Handbook of Organizational Routines

Handbook of Organizational Routines

Elgar original reference

Edited by Markus C. Becker

This cutting-edge, multidisciplinary Handbook comprises specially commissioned contributions surveying state-of-the-art research on the concept of organizational routines. An authoritative overview of the concept of organizational routines and its contributions to our understanding of organizations is presented. To identify those contributions, the role of organizational routines in such processes as organizational learning, performance feedback, and organizational memory is discussed. To identify how the concept can contribute to different disciplinary fields, the expert authors review applications across a range of fields including political science, sociology, and accounting.

Chapter 6: Problem Solving and Governance in the Capability-based View of the Firm: The Roles and Theoretical Representations of Organizational Routines

Giovanni Dosi, Marco Faillo and Luigi Marengo

Subjects: business and management, organisation studies, economics and finance, evolutionary economics, industrial organisation

Extract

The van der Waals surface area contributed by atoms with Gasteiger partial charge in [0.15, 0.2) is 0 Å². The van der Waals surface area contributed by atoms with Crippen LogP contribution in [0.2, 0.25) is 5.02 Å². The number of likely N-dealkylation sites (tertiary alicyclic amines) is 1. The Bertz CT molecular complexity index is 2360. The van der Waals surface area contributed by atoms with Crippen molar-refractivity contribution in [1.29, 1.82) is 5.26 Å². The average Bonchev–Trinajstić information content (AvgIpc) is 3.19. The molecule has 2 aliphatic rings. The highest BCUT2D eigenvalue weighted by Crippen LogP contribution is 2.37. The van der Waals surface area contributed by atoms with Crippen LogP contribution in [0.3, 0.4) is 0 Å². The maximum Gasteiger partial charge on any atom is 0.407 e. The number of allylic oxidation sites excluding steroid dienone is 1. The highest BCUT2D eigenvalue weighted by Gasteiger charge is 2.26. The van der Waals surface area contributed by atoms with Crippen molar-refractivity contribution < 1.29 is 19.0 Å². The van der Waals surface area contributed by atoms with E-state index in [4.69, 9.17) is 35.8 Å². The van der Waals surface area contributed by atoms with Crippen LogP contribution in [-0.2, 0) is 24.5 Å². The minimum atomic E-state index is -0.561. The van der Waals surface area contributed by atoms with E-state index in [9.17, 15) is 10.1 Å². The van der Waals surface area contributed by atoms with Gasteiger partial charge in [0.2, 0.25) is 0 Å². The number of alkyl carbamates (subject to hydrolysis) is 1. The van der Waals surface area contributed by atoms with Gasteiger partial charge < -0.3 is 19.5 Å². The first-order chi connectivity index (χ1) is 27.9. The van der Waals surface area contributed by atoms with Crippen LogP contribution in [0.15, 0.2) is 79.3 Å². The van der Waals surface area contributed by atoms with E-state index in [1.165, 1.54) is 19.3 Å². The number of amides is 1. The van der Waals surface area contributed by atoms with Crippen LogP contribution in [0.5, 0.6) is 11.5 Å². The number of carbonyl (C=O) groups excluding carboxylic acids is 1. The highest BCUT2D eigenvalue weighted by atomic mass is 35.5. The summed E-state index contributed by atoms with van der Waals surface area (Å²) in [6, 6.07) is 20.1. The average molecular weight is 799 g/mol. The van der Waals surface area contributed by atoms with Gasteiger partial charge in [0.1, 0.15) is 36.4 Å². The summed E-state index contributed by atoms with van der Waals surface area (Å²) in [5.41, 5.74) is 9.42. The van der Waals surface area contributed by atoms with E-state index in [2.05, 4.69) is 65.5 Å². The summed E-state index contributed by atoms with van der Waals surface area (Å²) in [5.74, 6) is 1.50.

6 Problem solving and governance in the capability-based view of the firm: the roles and theoretical representations of organizational routines Giovanni Dosi, Marco Faillo and Luigi Marengo This chapter will first discuss the relationship between the notion of organizational routines and the capability-based view of the firm. Next, we address their double function both as problem-solving arrangements and as governance devices. Third, we review some recent efforts to formalize the processes of search and organizational adaptation, leading to routines themselves.1 1 The capability-based view of the firm Business organizations are behavioural entities2 which embody specific and rather inertial compromises between different functions like (i) resource allocation; (ii) information processing; (iii) efforts elicitation; (iv) coordination (largely through non-price devices) among multiple cognitive and ‘physical’ tasks; (v) governance of competing claims upon the total generated surplus; (vi) experimentation and learning.3 In turn, these different organizational ‘functions’ yield also multiple coexisting levels of interaction amongst organizational members. Clearly, a thorough understanding of what organizations are and how they operate ought to take on board the analysis of all these mechanisms of interaction. The current literature still falls well short of such an objective. However, over the last four decades one has witnessed multiple endeavours enriching our understanding of the nature of economic organizations. As is discussed at greater length in Dosi et al. (2003),4 quite diverse interpretative efforts range between two extreme archetypes. On the one hand, the dominant strand of contemporary analysis interprets the nature...

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